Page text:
It’s interesting that to question someone as to their motives seems to have a negative connotation. As if there is a sense of something underneath, undeclared and invisible that is driving the person’s behaviour towards their own ends. As if to have a motive, an end in mind, is a negative state which creates deception. When we question someone’s motives, is it because it is not clear from their actions what their intentions are, so we are concerned that things are not as they seem?

Yet a motive is a creative, personal and powerful thing. It’s the source; it’s the driver for what we do. It’s our motivation. Knowing what our motives are – the object of our actions, thoughts, energies and desires – will prompt action and so cause motion. To have a motive creates the motivation in other words – the movement and energy around our intention. It’s not disingenuous to have motives, unless our actions disguise our intent. The clearer our behaviour and actions show who we are, what we care about and what excites us, the more likely people are to understand and support us. To declare our motives and our intent, firstly to ourselves and then to others is part of getting closer to a life that has meaning and purpose. To name our wishes. To allow our wishes. To follow our wishes. To actualise them. The motive is our why, our reason, our call for action.

Someone’s intention is often viewed more positively, along the lines of ‘they meant well’. To develop our intent means identifying purpose through both state of mind and action; to know what has meaning or significance for us. It also means focusing our intention, a sense of determination or feeling resolved; determining mentally on an end result. A purpose or attitude that affects our actions and behaviour.

Clarity of mind, aligned to heart, can bring our wishes to fruition. Listening to ourselves and knowing ourselves brings about clarity. It also enables us to realise what is not important and so discern and chose what we value and how we chose to live. To have motives and set intentions is to live more closely to who we are.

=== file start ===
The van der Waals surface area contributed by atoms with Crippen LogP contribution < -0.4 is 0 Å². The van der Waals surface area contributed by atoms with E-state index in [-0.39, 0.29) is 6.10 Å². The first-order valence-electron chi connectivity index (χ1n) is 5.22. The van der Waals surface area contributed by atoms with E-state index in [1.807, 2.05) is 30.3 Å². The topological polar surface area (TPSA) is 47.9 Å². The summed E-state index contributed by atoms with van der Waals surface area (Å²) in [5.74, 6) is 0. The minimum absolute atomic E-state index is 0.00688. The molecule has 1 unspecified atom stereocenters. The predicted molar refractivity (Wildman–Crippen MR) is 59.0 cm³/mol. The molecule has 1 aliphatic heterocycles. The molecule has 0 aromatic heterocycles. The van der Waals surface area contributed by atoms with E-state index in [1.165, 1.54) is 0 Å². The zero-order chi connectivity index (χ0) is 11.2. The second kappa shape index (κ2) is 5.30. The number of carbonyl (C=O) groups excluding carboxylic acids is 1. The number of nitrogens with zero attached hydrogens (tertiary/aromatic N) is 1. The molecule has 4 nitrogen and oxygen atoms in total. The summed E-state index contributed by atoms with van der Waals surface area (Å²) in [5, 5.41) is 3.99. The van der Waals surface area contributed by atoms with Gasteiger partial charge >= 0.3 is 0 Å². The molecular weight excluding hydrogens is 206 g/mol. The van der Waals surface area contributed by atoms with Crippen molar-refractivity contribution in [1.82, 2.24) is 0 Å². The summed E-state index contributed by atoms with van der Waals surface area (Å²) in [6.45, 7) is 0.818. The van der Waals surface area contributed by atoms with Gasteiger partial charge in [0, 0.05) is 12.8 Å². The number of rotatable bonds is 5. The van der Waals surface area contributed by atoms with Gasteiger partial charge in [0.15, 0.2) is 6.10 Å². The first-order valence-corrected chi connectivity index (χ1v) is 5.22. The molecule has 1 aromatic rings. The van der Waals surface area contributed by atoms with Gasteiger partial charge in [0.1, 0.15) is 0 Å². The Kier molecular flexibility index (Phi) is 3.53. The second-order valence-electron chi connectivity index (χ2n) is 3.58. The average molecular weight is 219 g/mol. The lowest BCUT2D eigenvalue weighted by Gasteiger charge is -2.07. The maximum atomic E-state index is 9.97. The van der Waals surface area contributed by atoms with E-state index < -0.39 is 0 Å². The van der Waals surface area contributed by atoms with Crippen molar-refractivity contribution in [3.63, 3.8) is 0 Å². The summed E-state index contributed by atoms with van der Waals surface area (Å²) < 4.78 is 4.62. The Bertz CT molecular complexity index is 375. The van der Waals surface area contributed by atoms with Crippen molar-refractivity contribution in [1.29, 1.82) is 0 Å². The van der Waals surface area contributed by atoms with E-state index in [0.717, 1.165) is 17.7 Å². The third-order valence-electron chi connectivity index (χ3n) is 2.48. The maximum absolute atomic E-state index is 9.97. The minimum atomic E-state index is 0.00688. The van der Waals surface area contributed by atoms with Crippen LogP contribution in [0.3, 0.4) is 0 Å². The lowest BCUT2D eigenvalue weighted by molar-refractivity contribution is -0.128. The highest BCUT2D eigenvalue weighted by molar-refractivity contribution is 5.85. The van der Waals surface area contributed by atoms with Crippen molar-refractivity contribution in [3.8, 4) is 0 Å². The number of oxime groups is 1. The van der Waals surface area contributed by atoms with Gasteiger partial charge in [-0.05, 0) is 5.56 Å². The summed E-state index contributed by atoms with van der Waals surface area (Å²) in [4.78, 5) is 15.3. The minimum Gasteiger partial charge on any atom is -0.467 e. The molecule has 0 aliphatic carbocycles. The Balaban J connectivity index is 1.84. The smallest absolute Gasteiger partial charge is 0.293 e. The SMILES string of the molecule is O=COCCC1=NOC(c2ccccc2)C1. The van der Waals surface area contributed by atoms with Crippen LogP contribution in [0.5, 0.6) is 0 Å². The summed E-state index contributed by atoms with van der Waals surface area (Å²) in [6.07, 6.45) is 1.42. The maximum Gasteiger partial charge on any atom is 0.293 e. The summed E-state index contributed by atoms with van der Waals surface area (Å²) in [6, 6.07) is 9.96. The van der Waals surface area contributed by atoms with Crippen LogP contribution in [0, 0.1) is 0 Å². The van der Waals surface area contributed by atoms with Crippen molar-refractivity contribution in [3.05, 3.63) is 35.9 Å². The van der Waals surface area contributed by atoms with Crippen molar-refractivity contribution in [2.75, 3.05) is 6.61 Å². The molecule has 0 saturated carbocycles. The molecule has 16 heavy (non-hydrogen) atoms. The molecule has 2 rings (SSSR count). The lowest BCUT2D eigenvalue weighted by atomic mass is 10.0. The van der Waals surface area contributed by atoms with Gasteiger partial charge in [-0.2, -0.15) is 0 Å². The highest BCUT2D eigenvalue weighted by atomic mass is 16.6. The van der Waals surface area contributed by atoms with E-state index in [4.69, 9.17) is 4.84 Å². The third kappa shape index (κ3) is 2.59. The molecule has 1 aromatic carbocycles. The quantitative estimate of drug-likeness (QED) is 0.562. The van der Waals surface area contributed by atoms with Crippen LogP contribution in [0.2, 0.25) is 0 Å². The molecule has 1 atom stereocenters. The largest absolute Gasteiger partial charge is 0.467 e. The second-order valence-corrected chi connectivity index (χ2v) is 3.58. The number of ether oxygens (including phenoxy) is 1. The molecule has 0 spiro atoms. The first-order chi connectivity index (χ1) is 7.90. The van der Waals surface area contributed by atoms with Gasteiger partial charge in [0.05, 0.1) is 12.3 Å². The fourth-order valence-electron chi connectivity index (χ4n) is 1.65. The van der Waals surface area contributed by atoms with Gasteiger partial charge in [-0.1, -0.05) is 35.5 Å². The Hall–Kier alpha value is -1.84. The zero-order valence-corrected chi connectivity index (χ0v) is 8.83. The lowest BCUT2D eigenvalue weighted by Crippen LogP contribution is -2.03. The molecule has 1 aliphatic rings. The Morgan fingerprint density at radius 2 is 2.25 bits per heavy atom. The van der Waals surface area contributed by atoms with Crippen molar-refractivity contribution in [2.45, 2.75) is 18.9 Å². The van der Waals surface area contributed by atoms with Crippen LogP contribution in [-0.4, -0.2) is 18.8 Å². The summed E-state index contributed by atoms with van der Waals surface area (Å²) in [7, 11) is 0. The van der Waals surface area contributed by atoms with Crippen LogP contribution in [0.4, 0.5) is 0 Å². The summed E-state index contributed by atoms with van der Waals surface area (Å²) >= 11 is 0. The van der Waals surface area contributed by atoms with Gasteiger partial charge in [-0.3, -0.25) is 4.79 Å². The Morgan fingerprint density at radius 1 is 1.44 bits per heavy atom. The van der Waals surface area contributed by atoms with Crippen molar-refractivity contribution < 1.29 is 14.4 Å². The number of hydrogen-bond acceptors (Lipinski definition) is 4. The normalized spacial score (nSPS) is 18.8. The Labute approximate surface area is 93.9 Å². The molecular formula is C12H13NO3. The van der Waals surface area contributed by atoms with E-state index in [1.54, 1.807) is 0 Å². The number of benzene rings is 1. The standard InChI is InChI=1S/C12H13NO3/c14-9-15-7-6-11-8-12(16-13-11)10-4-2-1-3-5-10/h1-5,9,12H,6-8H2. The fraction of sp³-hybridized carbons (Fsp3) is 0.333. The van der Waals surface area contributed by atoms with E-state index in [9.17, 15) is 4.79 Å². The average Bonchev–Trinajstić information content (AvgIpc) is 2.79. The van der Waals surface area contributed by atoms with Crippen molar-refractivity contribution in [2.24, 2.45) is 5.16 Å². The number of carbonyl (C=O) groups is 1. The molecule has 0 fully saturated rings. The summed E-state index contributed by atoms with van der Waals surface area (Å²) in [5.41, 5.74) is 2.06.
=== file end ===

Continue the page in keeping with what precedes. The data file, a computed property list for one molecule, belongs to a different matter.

My concern with too strong a goal setting and goal orientation focus in performance coaching is that what we do and achieve becomes more important than who we are and our sense of self worth can become over-identified with ‘getting’ and ‘when I’ve got’. Achievements and productivity can start to define and measure how we see ourselves and life and can exclude the beauty in the place where we already are, the capacity to just be and to accept ourself. Goals can be hefty tools with which to berate ourselves and measure our success, our performance; what we have ‘done’.

As ever, in exploring these concepts the answer lies in balance. In learning and in being kind to ourselves. Ambition and drive are positive character traits when they are in balance with allowing, when the focus is not at the expense of seeing what else there is in the surroundings. Ambition is the choice to have, to be, to do or to experience something else, something greater with our life. To have focus and energy and clarity enables us to direct ourselves postively into new adventures and to take risks. But to focus, strive and push too much for something we want to atain, or think we need to do; if we think that having that thing will make us happy, can abstract us from what we already have.

Aspire. Desire. And apply the self in action wilfully. Mental clarity creates choice. Motivation creates change. We create commitment and effort through intention. But first must come attention and belief in our self.